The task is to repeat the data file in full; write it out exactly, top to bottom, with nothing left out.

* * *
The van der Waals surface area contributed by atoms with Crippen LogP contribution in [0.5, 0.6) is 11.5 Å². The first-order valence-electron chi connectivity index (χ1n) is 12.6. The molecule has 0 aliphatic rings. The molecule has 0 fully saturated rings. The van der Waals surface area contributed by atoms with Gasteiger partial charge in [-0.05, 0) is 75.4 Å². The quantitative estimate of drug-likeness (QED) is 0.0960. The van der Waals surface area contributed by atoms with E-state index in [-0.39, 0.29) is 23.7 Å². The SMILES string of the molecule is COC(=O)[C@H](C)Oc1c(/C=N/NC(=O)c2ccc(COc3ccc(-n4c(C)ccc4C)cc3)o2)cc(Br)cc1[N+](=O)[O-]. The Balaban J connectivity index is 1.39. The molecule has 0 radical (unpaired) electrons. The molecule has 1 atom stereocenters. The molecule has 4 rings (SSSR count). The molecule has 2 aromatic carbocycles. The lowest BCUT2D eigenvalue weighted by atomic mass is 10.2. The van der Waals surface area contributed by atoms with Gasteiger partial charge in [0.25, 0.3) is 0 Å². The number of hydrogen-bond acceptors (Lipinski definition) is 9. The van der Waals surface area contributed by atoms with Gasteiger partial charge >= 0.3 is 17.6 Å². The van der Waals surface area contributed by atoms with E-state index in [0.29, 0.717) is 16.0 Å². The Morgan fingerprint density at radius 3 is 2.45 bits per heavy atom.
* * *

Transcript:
The van der Waals surface area contributed by atoms with Crippen LogP contribution in [0.5, 0.6) is 11.5 Å². The first-order valence-electron chi connectivity index (χ1n) is 12.6. The molecule has 0 aliphatic rings. The molecule has 0 fully saturated rings. The van der Waals surface area contributed by atoms with Gasteiger partial charge in [-0.05, 0) is 75.4 Å². The quantitative estimate of drug-likeness (QED) is 0.0960. The van der Waals surface area contributed by atoms with E-state index in [-0.39, 0.29) is 23.7 Å². The SMILES string of the molecule is COC(=O)[C@H](C)Oc1c(/C=N/NC(=O)c2ccc(COc3ccc(-n4c(C)ccc4C)cc3)o2)cc(Br)cc1[N+](=O)[O-]. The Balaban J connectivity index is 1.39. The molecule has 0 radical (unpaired) electrons. The molecule has 1 atom stereocenters. The molecule has 4 rings (SSSR count). The molecule has 2 aromatic carbocycles. The lowest BCUT2D eigenvalue weighted by atomic mass is 10.2. The van der Waals surface area contributed by atoms with Gasteiger partial charge in [0.25, 0.3) is 0 Å². The number of hydrogen-bond acceptors (Lipinski definition) is 9. The van der Waals surface area contributed by atoms with Gasteiger partial charge >= 0.3 is 17.6 Å². The van der Waals surface area contributed by atoms with E-state index in [0.29, 0.717) is 16.0 Å². The Morgan fingerprint density at radius 3 is 2.45 bits per heavy atom.